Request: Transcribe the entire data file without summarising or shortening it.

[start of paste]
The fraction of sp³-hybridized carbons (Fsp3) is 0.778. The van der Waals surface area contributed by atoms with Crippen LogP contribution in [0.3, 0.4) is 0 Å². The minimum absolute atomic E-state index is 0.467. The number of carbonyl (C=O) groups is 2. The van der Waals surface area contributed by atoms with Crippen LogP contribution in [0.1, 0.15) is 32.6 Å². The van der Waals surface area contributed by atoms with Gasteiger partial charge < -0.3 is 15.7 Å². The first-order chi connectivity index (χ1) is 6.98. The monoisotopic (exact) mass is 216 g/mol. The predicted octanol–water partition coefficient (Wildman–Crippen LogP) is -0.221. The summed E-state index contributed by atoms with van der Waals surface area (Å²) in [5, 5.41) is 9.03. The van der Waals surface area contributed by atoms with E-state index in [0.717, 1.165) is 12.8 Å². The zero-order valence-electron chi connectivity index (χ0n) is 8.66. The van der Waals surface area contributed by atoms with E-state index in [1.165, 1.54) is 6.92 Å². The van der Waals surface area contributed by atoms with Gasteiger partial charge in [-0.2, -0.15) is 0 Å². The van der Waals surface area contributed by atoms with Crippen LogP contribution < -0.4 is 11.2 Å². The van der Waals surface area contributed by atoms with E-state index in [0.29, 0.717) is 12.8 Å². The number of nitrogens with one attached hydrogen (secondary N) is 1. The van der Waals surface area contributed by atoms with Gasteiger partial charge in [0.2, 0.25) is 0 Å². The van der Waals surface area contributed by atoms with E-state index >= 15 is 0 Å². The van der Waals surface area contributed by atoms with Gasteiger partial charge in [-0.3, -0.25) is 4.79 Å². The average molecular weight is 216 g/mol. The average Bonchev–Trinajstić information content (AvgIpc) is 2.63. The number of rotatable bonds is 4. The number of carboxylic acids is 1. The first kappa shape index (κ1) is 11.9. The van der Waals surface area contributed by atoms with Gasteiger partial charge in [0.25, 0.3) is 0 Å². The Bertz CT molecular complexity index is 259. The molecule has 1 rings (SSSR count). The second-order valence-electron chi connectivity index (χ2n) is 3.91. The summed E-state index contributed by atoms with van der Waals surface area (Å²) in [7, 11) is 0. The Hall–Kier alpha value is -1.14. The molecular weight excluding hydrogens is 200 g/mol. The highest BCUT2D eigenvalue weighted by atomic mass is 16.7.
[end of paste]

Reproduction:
The fraction of sp³-hybridized carbons (Fsp3) is 0.778. The van der Waals surface area contributed by atoms with Crippen LogP contribution in [0.3, 0.4) is 0 Å². The minimum absolute atomic E-state index is 0.467. The number of carbonyl (C=O) groups is 2. The van der Waals surface area contributed by atoms with Crippen LogP contribution in [0.1, 0.15) is 32.6 Å². The van der Waals surface area contributed by atoms with Gasteiger partial charge < -0.3 is 15.7 Å². The first-order chi connectivity index (χ1) is 6.98. The monoisotopic (exact) mass is 216 g/mol. The predicted octanol–water partition coefficient (Wildman–Crippen LogP) is -0.221. The summed E-state index contributed by atoms with van der Waals surface area (Å²) in [5, 5.41) is 9.03. The van der Waals surface area contributed by atoms with E-state index in [0.717, 1.165) is 12.8 Å². The zero-order valence-electron chi connectivity index (χ0n) is 8.66. The van der Waals surface area contributed by atoms with E-state index in [1.165, 1.54) is 6.92 Å². The van der Waals surface area contributed by atoms with Gasteiger partial charge in [-0.2, -0.15) is 0 Å². The van der Waals surface area contributed by atoms with Crippen LogP contribution < -0.4 is 11.2 Å². The van der Waals surface area contributed by atoms with E-state index in [0.29, 0.717) is 12.8 Å². The number of nitrogens with one attached hydrogen (secondary N) is 1. The van der Waals surface area contributed by atoms with Gasteiger partial charge in [0.2, 0.25) is 0 Å². The van der Waals surface area contributed by atoms with E-state index >= 15 is 0 Å². The van der Waals surface area contributed by atoms with Gasteiger partial charge in [-0.3, -0.25) is 4.79 Å². The average molecular weight is 216 g/mol. The average Bonchev–Trinajstić information content (AvgIpc) is 2.63. The number of rotatable bonds is 4. The number of carboxylic acids is 1. The first kappa shape index (κ1) is 11.9. The van der Waals surface area contributed by atoms with Gasteiger partial charge in [0.25, 0.3) is 0 Å². The Bertz CT molecular complexity index is 259. The molecule has 1 rings (SSSR count). The second-order valence-electron chi connectivity index (χ2n) is 3.91. The summed E-state index contributed by atoms with van der Waals surface area (Å²) in [7, 11) is 0. The Hall–Kier alpha value is -1.14. The molecular weight excluding hydrogens is 200 g/mol. The highest BCUT2D eigenvalue weighted by atomic mass is 16.7.